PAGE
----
For example, suppose a German native is walking on a road but does not know the word "die Straße" (so she also doesn't know the noun gender). She then points down at the road says, "I walk on it." What is the German equivalent in everyday conversation?
German native speakers often use the word das Ding for things whose name they don't know. Examples:
Ich habe das Programm geöffnet. Muss ich jetzt hier auf dieses Ding klicken?
Sometimes it is altered to das Dings or even Dingsbums as mentioned in Konstantin's answer:
Zum Kochen von Kartoffeln benutze ich immer dieses Dings.
As das Ding is neuter, one refers to it with es. Continuing the above conversation:
Wo hast du es gekauft?
This usage of Ding is informal and only used in spoken language, of course.
In conversations, many people also use dings as a fill word when they try to remember a name or word:
Gesten waren wir mit Anna, Flo und äh...dings...Fabian essen.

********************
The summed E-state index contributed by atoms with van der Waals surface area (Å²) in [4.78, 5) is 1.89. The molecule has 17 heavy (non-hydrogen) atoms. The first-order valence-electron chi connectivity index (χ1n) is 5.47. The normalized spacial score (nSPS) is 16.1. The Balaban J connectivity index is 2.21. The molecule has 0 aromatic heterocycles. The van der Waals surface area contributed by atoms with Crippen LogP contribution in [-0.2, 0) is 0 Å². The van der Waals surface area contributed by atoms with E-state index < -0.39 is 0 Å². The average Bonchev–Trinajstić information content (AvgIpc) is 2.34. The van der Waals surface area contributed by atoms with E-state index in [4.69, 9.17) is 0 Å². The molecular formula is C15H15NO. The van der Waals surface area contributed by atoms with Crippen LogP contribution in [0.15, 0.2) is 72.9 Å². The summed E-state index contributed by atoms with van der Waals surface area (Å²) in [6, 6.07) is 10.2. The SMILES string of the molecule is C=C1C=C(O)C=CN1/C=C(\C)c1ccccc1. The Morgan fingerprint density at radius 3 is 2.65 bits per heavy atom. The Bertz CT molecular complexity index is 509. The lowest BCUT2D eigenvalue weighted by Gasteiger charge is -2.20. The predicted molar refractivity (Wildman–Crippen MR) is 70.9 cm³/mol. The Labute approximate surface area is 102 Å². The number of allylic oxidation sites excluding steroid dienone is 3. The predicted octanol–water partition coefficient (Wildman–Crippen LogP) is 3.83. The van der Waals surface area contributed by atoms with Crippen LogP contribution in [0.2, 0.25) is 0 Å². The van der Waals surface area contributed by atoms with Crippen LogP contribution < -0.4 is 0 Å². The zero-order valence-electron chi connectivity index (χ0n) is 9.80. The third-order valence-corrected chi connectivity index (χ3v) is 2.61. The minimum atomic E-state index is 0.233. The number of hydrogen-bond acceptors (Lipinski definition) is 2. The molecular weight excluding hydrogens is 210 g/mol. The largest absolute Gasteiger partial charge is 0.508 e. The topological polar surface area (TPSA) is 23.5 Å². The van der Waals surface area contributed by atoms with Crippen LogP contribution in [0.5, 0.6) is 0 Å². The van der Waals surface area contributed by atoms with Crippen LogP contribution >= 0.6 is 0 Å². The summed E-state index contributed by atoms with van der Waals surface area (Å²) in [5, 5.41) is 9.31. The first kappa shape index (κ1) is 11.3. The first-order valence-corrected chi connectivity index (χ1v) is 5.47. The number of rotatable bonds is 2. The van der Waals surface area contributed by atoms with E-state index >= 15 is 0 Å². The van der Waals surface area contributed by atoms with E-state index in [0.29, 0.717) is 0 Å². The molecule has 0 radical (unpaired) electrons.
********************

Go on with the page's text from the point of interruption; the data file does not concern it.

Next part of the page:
I understand the question as asking for a workaround that doesn't need a catch-all noun such as thing/Ding. I am guessing it is motivated by the fact that when translating
I walk on it.
to German you need to know what "it" refers to in order to find the gender.
Sometimes Germans use natural gender in this kind of situation. People and animals with an overt sex/gender are treated as if that's their grammatical gender (which it likely is anyway), and everything else is treated as neuter. This is probably one of the things that drive a language towards natural gender for everything -- a process that has already completed in English but that can be observed at work in standard Dutch and Flemish (and especially in the differences between the two).
I think it's a general principle in German that natural gender is always correct with demonstratives, though occasionally when it's clear what the correct noun would be, that can be used as well. E.g., the one over there translates to der/die/das da drüben according to the natural gender of whatever is pointed to.
But in this particular case we actually wouldn't normally use natural gender because there is a workaround involving a demonstrative that avoids the issue completely:
Ich gehe darauf.
English still has the same construction, though it's very antiquated nowadays except in specific (e.g. legal) contexts:
I walk thereon.
You could (colloquially) use the word Dingsbums for an object or name that you do not know